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... I think our CS/BS transition is just too abrupt.  Imagine if we had a specific program to develop Q's definition of First Class Scouts.  More parental involvement accepted at the beginning, easier transition, less shock.  Instead of asking parents and boys to adapt overnight, the program develops parents who are willing to let go as they build trust in the leaders and boys who are ready to be first class scouts.  No merit badges in the middle-school program, just scout skills and fun.  Hiking and camping with our buds, learning to be independent and parents learning to let go.  I mean, this is the school model we're currently working with, no?  Grade school kids have a single teacher (a mother surrogate), Middle Schoolers have multiple teachers, but no real input into their schedule or classes, more exposure to organized sports and clubs.  HS kids get to exercise even more independence on courses, clubs, etc. 

 

Actually, I'm kinda thinking the reverse. We've revamped the CS program so many times over, I think one more modest change would be just fine. What if the next position after SPL or Crew President, would be (wait for it)  ...

 

....    Cubmaster?

 

Really, why does that have to be an adult position? The best ones I know act like big kids anyway. ;) He/she would be a mature 16-20 year old (yes they are out there) and would draw on fellow scouts/venturers to be Den Chiefs. They report to the SM or committee chair (perhaps now unified across both units) and would work with moms and dads to line up program for the boys. This would get parents more comfortable with the idea of youth leadership.

 

What would adults who would-be Cubmasters do instead? Well, how about they start working on earning 1st class rank? That would get them comfortable with the skills needed to be a scout, and put them in a position to better assist the SM! Plus it would give them a leg up in earning Eagle (if they haven't already). Maybe getting a few adults to go through the advancement process again would lead to shedding off those required pencil-whipping badges y'all gripe about.

 

But what about unintended consequences, like moms getting that bird bling? Don't worry, if O/A can play their smoke and mirrors to deny first-class female youth an honor, I'm sure the rest of us can keep up that charade as well. :sleep:

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It always struck me as strange, that when I was a kid, I was confirmed around the end of 8th grade.  At that point the church dealt with me as an adult.  We had one more year of Sunday School where we learned how to teach, set up a 16 mm projector and show a film, slide show projector instruction, do flannel boards, build curriculum, tell stories, etc.  It was taught by a local public school teacher.   We were a ready supply of fill in SS teachers and looked forward to the opportunity to actually teach a class.  At the end of the year, the entire class staffed all the teaching positions in Vacation Bible School summer program and from that point on attended the adult Sunday School activities and Bible studies.  The church recognized us as adults even though the rest of the world didn't.  But then again, they did teach us the way.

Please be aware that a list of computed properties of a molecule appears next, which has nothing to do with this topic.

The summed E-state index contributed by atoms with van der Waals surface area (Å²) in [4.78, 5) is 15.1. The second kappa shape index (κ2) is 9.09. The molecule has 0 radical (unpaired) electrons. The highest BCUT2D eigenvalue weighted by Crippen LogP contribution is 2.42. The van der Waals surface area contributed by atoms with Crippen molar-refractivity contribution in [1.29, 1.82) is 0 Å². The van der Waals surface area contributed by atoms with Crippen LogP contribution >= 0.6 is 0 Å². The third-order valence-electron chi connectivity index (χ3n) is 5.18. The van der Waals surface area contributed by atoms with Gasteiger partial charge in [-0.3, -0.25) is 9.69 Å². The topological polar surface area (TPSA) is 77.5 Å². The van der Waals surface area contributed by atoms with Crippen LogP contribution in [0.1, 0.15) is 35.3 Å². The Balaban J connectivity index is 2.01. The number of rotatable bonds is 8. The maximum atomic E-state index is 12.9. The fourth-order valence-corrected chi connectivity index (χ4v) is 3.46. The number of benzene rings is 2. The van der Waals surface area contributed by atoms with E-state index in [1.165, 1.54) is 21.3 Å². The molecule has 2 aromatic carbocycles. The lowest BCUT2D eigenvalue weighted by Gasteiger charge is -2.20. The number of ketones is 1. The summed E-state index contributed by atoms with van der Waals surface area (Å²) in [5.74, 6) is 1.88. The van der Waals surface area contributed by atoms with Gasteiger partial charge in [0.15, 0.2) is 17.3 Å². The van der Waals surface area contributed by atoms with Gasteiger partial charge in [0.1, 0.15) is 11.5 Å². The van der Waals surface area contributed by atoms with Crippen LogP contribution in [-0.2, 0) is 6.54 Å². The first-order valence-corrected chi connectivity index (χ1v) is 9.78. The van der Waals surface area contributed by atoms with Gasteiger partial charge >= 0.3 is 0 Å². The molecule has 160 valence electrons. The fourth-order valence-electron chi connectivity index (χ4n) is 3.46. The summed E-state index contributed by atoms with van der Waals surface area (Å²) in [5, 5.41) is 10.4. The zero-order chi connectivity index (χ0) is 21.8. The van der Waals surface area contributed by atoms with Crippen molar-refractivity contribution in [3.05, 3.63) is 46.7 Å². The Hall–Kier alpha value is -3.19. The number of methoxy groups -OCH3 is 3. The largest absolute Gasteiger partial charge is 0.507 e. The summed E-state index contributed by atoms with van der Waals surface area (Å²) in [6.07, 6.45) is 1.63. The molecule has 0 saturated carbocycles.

I have often thought Scouting could have benefited from such an approach.  But then that was 50 years ago and in today's world, the kids just aren't "mature" enough to pull it off.  At least that's what the adults say.

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I have to agree, many adults don't think the kids can handle it. And they are dead wrong

Heck I'm just as guilty since I didn't think my son had what it takes to be SPL when he was elected. Surprised the hack outta everyone at the job he did. Does he have room for improvement, yes indeed. But he did a great job

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Actually, I'm kinda thinking the reverse. We've revamped the CS program so many times over, I think one more modest change would be just fine. What if the next position after SPL or Crew President, would be (wait for it)  ...

 

....    Cubmaster?

 

Really, why does that have to be an adult position? The best ones I know act like big kids anyway. ;) He/she would be a mature 16-20 year old (yes they are out there) and would draw on fellow scouts/venturers to be Den Chiefs. They report to the SM or committee chair (perhaps now unified across both units) and would work with moms and dads to line up program for the boys. This would get parents more comfortable with the idea of youth leadership.

 

What would adults who would-be Cubmasters do instead? Well, how about they start working on earning 1st class rank? That would get them comfortable with the skills needed to be a scout, and put them in a position to better assist the SM! Plus it would give them a leg up in earning Eagle (if they haven't already). Maybe getting a few adults to go through the advancement process again would lead to shedding off those required pencil-whipping badges y'all gripe about.

 

But what about unintended consequences, like moms getting that bird bling? Don't worry, if O/A can play their smoke and mirrors to deny first-class female youth an honor, I'm sure the rest of us can keep up that charade as well. :sleep:

Yes!  Whether I agree or not this is exactly the kind of assumption challenging we need to do to reverse 20 years of declining membership!

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@Eammon, I'm not going to use past tense, my troop is finally getting close to where it should be and the results are good. But there are certainly challenges.